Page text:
When applying the safety-driven requirements in NFPA 70E, many users question why there is not more prescriptive direction for every task they perform, and they often want a method of procedure that gives step-by-step instructions. It is just not possible for that to be codified, because each workplace, task and potential exposure must be evaluated on a case-by-case basis.
Questions always arise with respect to operating equipment in a “normal operating condition.” Likelihood and potential severity must be considered in all risk assessments for normal operation. See Exception No. 1 following 110.2(B). A normal operating condition exists where the equipment is properly installed and maintained; rated for the available fault current; used in accordance with instructions included in the listing and labeling, and in accordance with manufacturer’s instructions, and where all doors are closed and secured, all covers are in place and secured and there is no evidence of impending failure.
No easy button exists
It is prudent for the standard to recognize electrical equipment in a normal operating condition. See the last sentence in Informational Note No. 1 following the definition of arc flash hazard: an arc flash incident is not likely to occur under normal operating conditions when enclosed energized equipment has been properly installed and maintained. The likelihood of an incident is not the only thing worth consideration. The standard user must always consider the potential severity, and no easy button exists.
For example, say a 2-pole, 120/240V, 100A circuit breaker in a dwelling unit is found to be in normal operating condition and has a low likelihood of arc flash exposure and low potential severity. In this case, an employer can make a determination that normal operation of this device can be done safely without PPE. However, consider a 2,000A frame low-voltage power circuit breaker (LVPCB), found to be in normal operating condition used as a service disconnect at 480/277V.
While the likelihood of occurrence is low, the potential severity is very high. The employer’s risk assessment should make the determination that additional protective methods are required and refer to the hierarchy of risk control. All of the risk reduction methods should be considered. Engineering controls would work best through using a device that allows for remotely operating the LVPCB. That removes the employee from the area in front of the device in the event of a failure. PPE is always the last option.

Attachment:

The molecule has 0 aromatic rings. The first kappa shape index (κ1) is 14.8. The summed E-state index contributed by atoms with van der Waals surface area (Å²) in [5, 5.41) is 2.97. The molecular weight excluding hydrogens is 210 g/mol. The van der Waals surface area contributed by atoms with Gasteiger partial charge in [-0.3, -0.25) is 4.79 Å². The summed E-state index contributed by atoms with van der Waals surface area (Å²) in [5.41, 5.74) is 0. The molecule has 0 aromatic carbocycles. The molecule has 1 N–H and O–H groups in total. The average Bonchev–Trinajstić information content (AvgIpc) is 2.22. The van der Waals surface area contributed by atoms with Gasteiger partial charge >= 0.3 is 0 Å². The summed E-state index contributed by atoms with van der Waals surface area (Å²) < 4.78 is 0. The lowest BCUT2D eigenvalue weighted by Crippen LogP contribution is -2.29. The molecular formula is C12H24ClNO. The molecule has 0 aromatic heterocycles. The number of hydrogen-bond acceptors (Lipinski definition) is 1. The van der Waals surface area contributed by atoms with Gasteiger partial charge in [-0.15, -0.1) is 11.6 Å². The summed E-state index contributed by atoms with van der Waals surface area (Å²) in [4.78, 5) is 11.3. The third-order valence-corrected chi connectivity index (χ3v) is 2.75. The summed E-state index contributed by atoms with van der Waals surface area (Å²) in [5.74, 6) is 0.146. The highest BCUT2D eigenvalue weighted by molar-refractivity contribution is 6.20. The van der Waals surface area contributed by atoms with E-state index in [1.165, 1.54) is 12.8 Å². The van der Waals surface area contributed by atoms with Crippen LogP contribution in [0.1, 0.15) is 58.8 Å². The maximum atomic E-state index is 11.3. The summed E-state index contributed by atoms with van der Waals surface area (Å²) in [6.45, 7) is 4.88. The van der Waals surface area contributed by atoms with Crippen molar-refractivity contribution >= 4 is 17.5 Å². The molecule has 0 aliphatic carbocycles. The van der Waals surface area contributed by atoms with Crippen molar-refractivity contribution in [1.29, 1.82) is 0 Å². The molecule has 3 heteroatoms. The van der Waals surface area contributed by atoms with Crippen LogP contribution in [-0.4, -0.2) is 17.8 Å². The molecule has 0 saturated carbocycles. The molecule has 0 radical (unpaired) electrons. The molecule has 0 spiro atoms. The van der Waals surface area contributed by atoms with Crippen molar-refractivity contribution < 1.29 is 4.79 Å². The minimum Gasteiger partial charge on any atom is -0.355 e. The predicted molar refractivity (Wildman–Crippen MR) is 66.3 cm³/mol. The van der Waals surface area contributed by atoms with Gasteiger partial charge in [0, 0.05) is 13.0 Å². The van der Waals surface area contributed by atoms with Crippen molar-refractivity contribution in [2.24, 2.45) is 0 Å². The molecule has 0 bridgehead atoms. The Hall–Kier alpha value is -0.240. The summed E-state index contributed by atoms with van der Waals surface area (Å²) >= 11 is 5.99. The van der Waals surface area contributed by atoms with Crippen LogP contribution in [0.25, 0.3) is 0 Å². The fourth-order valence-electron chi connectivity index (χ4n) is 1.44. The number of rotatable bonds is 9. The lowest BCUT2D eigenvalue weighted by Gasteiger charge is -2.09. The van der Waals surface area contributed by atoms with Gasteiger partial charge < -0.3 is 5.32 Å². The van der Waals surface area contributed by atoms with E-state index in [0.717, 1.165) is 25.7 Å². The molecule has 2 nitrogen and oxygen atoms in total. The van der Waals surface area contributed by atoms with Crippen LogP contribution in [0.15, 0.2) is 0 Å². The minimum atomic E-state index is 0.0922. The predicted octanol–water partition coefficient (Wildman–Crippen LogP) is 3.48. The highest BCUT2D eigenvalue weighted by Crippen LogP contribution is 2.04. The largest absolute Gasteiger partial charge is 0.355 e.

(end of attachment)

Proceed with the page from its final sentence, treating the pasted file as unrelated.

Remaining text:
Likelihood of arc flash
Using Table 130.5(C) to determine the likelihood of an arc flash also results in questions. For example, in 2024, a new task was added to address “Operation of a CB or switch the first time after installation or completion of maintenance in the equipment.”
This task applies to any operating condition and is listed as having a likelihood of occurrence of an arc flash incident. Employers should develop policies and procedures to address necessary protective measures when energizing new distribution systems. This will require an arc flash risk assessment in accordance with Section 130.5.
For example, consider closing two molded-case circuit breakers for the first time, in two different exposures. First, consider a 400A molded-case circuit breaker with an interrupting rating of 65 kA in the basement of an apartment building, in a switchboard immediately downstream of a 2,000-kVA transformer secondary at 480/277V. The available fault current at the transformer secondary (assuming an infinite primary) is likely over 40,000A. The potential severity is high and the arc flash risk assessment must identify additional protective measures adequate for the potential exposure.
Second, consider closing 15A and 20A circuit breakers on the sixth floor of the same building in a panelboard located in an apartment and protected by a 100A, 2-pole molded-case circuit breaker at 120/208V. Here, the risk assessment could determine that leather gloves, hearing protection and safety glasses are all that is needed.
The user must make these determinations; the standard will not do it for them. The goal is always to provide a practical safe working area for employees relative to the hazards arising from the use of electricity, which is NFPA 70E’s stated purpose. Our goal is to prevent injury, and we want everyone going home in the same condition they came to work. We owe that to our employees and their families.
Header image: Getty images / Golden Sikorka
About The Author
DOLLARD is retired safety coordinator for IBEW Local 98 in Philadelphia. He is a past member of the NEC Correlating Committee, CMP-10, CMP-13, CMP-15, NFPA 90A/B and NFPA 855. Jim continues to serve on NFPA 70E and as a UL Electrical Council member. Reach him at [email protected].